not, however, be used on free citizens without Caesar’s approval. Paul
noted he was born a free citizen, unlike the centurion before him, who
had purchased his freedom.
went before the Sanhedrin, where he put them fighting among themselves,
asking questions that put Sadduccees against Pharisees. He stated that
he was a Pharisee and was in trouble because he taught about the
resurrection of the dead. Pharisees believed in resurrection, but
Sadduccees did not believe there was life after mortality. An argument
ensued, and he was whisked away once again.
evening, the Lord told him he would go to witness in Rome. Paul had
reached the point of no return when it came to having a choice of where
he would go. At any prior time, he could have decided another route:
not go to Jerusalem, not go to the temple, not anger the crowds by
telling them about preaching to the Gentiles, not angering half the
Sanhedrin. There were no other options for a free-born Roman citizen
who had left his Jewish roots completely behind and embraced the Gentile
order. Jesus appeared to tell Paul where his choices had now led him.
plot was planned against Paul’s life by radical Jews, so he was taken
by armed guard out of Jerusalem and to Caesarea to be judged of the
governor Felix. Paul defends himself against the Jews who bring claims
against him. Not found guilty, Paul still is kept in house arrest for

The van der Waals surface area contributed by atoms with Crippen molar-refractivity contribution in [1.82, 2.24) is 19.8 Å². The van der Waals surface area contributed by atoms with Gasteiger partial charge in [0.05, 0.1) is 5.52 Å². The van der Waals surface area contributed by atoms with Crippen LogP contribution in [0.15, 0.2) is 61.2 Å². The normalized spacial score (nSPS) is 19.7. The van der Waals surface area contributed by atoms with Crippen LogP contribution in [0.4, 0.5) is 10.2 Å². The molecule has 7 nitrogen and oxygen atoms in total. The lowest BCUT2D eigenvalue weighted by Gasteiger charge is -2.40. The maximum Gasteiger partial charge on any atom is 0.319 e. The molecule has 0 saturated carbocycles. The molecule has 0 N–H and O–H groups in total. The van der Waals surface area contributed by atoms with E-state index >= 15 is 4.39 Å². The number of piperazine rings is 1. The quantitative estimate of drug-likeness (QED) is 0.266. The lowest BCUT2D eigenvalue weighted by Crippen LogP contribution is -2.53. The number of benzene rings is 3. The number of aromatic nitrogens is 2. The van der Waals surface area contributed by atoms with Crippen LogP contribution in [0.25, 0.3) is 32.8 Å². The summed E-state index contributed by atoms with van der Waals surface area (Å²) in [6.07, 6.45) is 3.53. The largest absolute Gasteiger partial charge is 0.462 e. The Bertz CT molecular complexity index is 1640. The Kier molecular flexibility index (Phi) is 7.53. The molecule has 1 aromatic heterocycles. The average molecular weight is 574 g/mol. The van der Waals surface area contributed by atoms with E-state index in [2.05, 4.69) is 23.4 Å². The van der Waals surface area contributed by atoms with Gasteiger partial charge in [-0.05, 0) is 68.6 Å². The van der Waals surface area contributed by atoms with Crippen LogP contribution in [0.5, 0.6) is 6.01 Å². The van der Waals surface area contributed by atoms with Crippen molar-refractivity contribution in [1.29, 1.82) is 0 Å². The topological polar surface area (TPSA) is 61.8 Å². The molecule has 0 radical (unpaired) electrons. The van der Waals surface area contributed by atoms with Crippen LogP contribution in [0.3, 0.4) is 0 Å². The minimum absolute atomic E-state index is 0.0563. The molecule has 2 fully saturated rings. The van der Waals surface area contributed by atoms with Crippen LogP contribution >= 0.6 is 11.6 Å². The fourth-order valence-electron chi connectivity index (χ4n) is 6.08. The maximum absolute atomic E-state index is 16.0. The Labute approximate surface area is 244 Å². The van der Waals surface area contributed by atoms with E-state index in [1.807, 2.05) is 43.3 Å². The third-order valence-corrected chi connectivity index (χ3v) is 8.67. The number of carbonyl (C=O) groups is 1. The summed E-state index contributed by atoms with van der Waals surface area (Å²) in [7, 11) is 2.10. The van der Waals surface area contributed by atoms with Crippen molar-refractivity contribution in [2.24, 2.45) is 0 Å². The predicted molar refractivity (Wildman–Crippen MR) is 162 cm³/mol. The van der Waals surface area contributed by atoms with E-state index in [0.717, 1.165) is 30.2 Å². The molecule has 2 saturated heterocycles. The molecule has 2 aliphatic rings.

the governor of Jerusalem went to Caesarea to judge Paul, asking him to
return to Jerusalem to be judged. Paul insisted on going to Caesar to
be judged instead. Paul still was intent to follow his path to Rome in
chains, even when other paths may have taken him there easier. Paul was
then heard by King Agrippa, Felix and Festus were concerned about
sending a prisoner up to Caesar, not knowing what to write regarding the
case, as parts of it seemed frivolous, yet here were members of the
Sanhedrin willing to testify against him.
amazing was Paul’s conversion story that Festus told Paul, “thou art
beside thyself; much learning doth make thee mad” (Acts 26:24). Just as
with Joseph Smith, who claimed to see God and angels, Paul was
considered crazy or possessed by demons.
King Agrippa, who was a student of Judaism since his childhood,
understood the teachings of the prophets regarding the Messiah and